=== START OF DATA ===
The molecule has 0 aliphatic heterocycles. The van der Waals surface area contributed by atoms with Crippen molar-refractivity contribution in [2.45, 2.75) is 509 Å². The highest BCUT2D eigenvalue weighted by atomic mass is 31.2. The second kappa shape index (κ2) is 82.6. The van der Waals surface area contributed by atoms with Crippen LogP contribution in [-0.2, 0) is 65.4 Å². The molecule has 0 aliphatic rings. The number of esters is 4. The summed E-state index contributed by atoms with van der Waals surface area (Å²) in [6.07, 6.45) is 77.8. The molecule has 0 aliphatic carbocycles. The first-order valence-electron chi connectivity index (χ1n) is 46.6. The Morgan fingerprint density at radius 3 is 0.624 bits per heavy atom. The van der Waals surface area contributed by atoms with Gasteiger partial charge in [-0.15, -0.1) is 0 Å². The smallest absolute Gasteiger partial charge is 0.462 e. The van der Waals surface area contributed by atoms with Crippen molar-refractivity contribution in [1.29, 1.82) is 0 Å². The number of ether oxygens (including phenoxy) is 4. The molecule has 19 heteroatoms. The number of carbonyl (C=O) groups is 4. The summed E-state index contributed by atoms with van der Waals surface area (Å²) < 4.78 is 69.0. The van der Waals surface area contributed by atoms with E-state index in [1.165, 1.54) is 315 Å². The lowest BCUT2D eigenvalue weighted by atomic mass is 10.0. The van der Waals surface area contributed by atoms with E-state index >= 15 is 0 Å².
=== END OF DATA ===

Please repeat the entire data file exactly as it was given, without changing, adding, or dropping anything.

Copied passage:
The molecule has 0 aliphatic heterocycles. The van der Waals surface area contributed by atoms with Crippen molar-refractivity contribution in [2.45, 2.75) is 509 Å². The highest BCUT2D eigenvalue weighted by atomic mass is 31.2. The second kappa shape index (κ2) is 82.6. The van der Waals surface area contributed by atoms with Crippen LogP contribution in [-0.2, 0) is 65.4 Å². The molecule has 0 aliphatic rings. The number of esters is 4. The summed E-state index contributed by atoms with van der Waals surface area (Å²) in [6.07, 6.45) is 77.8. The molecule has 0 aliphatic carbocycles. The first-order valence-electron chi connectivity index (χ1n) is 46.6. The Morgan fingerprint density at radius 3 is 0.624 bits per heavy atom. The van der Waals surface area contributed by atoms with Gasteiger partial charge in [-0.15, -0.1) is 0 Å². The smallest absolute Gasteiger partial charge is 0.462 e. The van der Waals surface area contributed by atoms with Crippen molar-refractivity contribution in [1.29, 1.82) is 0 Å². The number of ether oxygens (including phenoxy) is 4. The molecule has 19 heteroatoms. The number of carbonyl (C=O) groups is 4. The summed E-state index contributed by atoms with van der Waals surface area (Å²) < 4.78 is 69.0. The van der Waals surface area contributed by atoms with E-state index in [1.165, 1.54) is 315 Å². The lowest BCUT2D eigenvalue weighted by atomic mass is 10.0. The van der Waals surface area contributed by atoms with E-state index >= 15 is 0 Å².